A Changing Voice Newspaper: The Village Voice, granddaddy of the alternative press, is remaking itself. And, surprise, it's taking on the trappings of the mainstream press.

November 13, 1996|By M. Dion Thompson | M. Dion Thompson,SUN STAFF

NEW YORK -- Tuesday night at Astor Place and out of the roiling, end-of-the-workday crowd a young woman snatches the latest copy of the Village Voice from a pallet dropped off in front of the local Starbucks.

The hand belongs to Deanna Leiphart, a slightly harried, 30-year-old blonde, once of Baltimore but now desperately seeking a New York apartment.

"They have the best list of apartments," she says of the Voice.

Everybody knows that. You want night life, you want to know where the bands are playing, you want to find a cubbyhole to call your own, you turn to the Voice.

Drew Sean, 22, gets his news from the New York Times and the Wall Street Journal. "But I want to buy a sampler," he says, holding the latest issue.

Is this the same Village Voice that was the virtual house organ for the Beat Generation and the baby boomers who came afterward, the paper whose attitude, tone and style made it perhaps the most emulated publication of the last 50 years?

Yes and no.

Begun in 1955 as a 5-cent neighborhood newspaper with the help of novelist Norman Mailer, the Voice is the granddaddy of the alternative press. Russ Smith, who helped found Baltimore's City Paper, used it as a model not once, but twice. But times change. The great social wave that carried the Voice far beyond the hip, bohemian enclave of Greenwich Village washed out long ago. The market it once owned is now Balkanized. Pop culture screams from every angle.

Check any newsstand. There is Out, Gay Times, Genre and Diva; Spin, Vibe, the Source and URB; Mondo and Wired; Interview, Might and Raygun; even Spy is back. These days the mainstream is big enough to accommodate RuPaul's talk show.

Talk to David Schneiderman, publisher of the Voice, and you'll hear about the bottom line. The paper must "grow circulation" and increase "market share," he says. In fact, the company, which owns alternative weeklies in Orange County, Calif., and Los Angeles, is planning to start a Long Island edition. That's right, Long Island.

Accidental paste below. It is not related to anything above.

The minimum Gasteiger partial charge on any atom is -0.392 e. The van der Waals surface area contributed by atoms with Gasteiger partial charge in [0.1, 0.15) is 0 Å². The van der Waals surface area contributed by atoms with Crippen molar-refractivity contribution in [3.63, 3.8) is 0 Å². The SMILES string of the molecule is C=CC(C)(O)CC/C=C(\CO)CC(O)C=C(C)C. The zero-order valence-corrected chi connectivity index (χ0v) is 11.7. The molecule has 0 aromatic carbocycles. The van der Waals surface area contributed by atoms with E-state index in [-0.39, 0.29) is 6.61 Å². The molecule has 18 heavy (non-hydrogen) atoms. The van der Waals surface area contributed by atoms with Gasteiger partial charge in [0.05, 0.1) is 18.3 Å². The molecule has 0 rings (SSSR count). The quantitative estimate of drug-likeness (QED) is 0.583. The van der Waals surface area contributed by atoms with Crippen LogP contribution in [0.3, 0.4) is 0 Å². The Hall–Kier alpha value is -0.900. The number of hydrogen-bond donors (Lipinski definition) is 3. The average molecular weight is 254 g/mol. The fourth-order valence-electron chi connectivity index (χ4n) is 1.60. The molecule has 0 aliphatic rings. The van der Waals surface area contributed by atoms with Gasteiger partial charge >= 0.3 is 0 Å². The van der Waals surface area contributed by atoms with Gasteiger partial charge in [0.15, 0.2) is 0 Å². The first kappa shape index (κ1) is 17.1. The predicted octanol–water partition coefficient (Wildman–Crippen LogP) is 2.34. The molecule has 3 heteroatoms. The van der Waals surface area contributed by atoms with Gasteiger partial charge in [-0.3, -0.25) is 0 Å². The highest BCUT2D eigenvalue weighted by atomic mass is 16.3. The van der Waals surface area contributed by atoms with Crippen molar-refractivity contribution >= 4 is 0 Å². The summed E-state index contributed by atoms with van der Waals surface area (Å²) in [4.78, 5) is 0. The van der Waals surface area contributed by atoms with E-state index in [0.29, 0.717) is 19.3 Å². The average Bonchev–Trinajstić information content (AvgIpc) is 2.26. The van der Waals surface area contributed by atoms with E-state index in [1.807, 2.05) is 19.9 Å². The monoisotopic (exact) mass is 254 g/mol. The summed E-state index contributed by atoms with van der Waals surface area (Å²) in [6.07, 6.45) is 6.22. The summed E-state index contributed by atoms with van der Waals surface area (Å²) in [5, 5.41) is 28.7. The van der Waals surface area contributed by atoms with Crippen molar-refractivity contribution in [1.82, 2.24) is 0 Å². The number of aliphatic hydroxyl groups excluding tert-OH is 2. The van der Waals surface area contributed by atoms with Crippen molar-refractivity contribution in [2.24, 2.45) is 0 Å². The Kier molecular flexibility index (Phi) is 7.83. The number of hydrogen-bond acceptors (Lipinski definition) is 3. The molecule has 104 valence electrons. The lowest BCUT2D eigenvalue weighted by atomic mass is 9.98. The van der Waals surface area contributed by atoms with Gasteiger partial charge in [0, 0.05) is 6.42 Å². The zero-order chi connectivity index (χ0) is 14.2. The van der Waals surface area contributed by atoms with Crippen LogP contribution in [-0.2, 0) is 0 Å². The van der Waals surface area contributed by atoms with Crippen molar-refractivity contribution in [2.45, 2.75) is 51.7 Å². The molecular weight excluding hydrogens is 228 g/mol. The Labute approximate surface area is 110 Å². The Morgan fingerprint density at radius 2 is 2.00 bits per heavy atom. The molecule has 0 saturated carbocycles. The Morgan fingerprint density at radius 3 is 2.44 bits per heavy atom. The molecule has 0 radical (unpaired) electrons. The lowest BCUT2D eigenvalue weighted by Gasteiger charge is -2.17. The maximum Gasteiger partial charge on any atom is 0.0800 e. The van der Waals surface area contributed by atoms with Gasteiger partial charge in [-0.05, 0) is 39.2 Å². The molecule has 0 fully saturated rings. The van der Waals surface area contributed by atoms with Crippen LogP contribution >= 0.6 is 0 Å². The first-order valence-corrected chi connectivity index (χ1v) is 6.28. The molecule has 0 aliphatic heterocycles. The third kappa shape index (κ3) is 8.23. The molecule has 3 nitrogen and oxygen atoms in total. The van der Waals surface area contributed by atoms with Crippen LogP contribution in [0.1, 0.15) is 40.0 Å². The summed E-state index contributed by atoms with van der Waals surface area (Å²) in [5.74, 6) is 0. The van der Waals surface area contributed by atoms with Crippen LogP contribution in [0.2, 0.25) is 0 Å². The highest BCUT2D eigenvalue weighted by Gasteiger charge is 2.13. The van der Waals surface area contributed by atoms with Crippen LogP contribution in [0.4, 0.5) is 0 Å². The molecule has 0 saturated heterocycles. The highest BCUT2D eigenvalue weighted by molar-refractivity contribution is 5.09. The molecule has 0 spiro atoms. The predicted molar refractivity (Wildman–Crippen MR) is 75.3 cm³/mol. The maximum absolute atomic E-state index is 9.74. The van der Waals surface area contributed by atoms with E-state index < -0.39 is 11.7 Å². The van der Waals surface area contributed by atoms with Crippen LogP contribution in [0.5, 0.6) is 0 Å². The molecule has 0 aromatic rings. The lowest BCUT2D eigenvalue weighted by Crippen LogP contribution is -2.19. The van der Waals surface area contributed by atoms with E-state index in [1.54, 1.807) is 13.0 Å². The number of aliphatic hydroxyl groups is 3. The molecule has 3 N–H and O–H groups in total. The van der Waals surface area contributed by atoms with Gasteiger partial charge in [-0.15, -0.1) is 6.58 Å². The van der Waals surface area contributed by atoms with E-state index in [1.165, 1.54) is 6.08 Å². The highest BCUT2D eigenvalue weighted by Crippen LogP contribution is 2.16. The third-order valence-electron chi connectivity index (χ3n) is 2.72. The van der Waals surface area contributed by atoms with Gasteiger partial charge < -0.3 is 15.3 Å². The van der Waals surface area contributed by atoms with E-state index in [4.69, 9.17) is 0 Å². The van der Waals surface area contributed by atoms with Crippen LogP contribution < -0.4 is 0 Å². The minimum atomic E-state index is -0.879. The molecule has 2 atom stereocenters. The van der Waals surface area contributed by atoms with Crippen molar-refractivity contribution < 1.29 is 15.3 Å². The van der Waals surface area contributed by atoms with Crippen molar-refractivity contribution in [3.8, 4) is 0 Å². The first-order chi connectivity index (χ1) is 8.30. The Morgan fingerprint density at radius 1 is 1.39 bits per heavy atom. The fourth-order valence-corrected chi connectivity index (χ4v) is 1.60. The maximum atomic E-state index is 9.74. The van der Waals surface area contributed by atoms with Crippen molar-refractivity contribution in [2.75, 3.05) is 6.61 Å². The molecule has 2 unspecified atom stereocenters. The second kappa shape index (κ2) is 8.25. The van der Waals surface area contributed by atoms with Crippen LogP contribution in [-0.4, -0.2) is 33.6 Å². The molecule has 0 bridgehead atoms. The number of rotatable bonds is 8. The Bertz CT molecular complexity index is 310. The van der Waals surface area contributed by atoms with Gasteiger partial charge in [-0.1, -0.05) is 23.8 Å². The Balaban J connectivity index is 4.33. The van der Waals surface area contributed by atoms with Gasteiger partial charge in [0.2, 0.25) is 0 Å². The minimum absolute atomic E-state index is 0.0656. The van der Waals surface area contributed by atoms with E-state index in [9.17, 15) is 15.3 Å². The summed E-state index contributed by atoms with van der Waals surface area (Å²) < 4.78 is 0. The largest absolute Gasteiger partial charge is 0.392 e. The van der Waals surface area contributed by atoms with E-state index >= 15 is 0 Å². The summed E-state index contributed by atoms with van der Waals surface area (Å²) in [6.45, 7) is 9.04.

"I profess to being an absolute capitalist," says Schneiderman, 49. "If I ran [the Voice] based on any principle other than as a business, then we wouldn't be in business. But if people want to have their ideology and write about it, then I have to make money."

So much for quaint, counterculture memories.

This year Schneiderman and Leonard N. Stern, who bought the Voice for $55 million in 1985 and is chairman of VV Publishing, made bold, some would argue desperate, changes at the Voice. In April, the venerable weekly went free in Manhattan, though it still costs $1.25 in the outer boroughs. Schneiderman expects that decision to cost about $2 million in circulation revenue the first year.

The move has pushed circulation to nearly 231,000. That is more than 100 percent increase over publishing industry's Audit Bureau of Circulation figures showing average paid circulation of not quite 112,000 in April.

The other big change is the recent hiring of Donald H. Forst, 64, a veteran New York City newsman praised and reviled for his work at New York Newsday. Some called his paper "a tabloid in a tutu," a schizophrenic hybrid trying to tap disparate markets. It lost millions but won two Pulitzer Prizes before being killed off last year by its owner, the Times Mirror Corp.

Schneiderman says he saw Forst as someone who could give his paper a much-needed news edge.

"I thought, 'My God, if I could get somebody of that stature, we would have a whole different ball game in New York City," he says. "We need to be much more topical and with the news, but staying with the mystique that this is a newspaper where writers have opinions."

Enter Forst, whose last job was a brief and not-too-comfortable stint at the Daily News. A corporate "headhunter" called him during the summer, looking for names. He obliged, sensing his age knocked him out of the running.

"I was sitting around a couple of weeks later and I said: 'Bull, I can do that job better than those two people I recommended,' " he says.

He called Schneiderman and by Oct. 7 had the editor's office. He says he arrived "curious, concerned and nervous" and says the staff felt the same. He was the established press coming to a newsroom where no one blinks at a flier advertising the Big Mama Freak's "Xena Warrior Princess" night.

At a recent news meeting, Forst seems almost fatherly, looking through his reading glasses at his new staff, many of whom are half his age and dress in a style that says New York hip, minus the Fifth Avenue price tag. The 35 editors and reporters crowded into Forst's office are surprisingly subdued, still trying to figure out what their new boss is looking for. They recite in a monotone the stories they are working on that week: new jazz clubs in Harlem, a film festival in Manhattan, the people who are experimenting with psychedelic drug cocktails.

Forst, who has an open-ended contract, calls his job "a great adventure," a chance to take on the establishment and kick 'em where it hurts.

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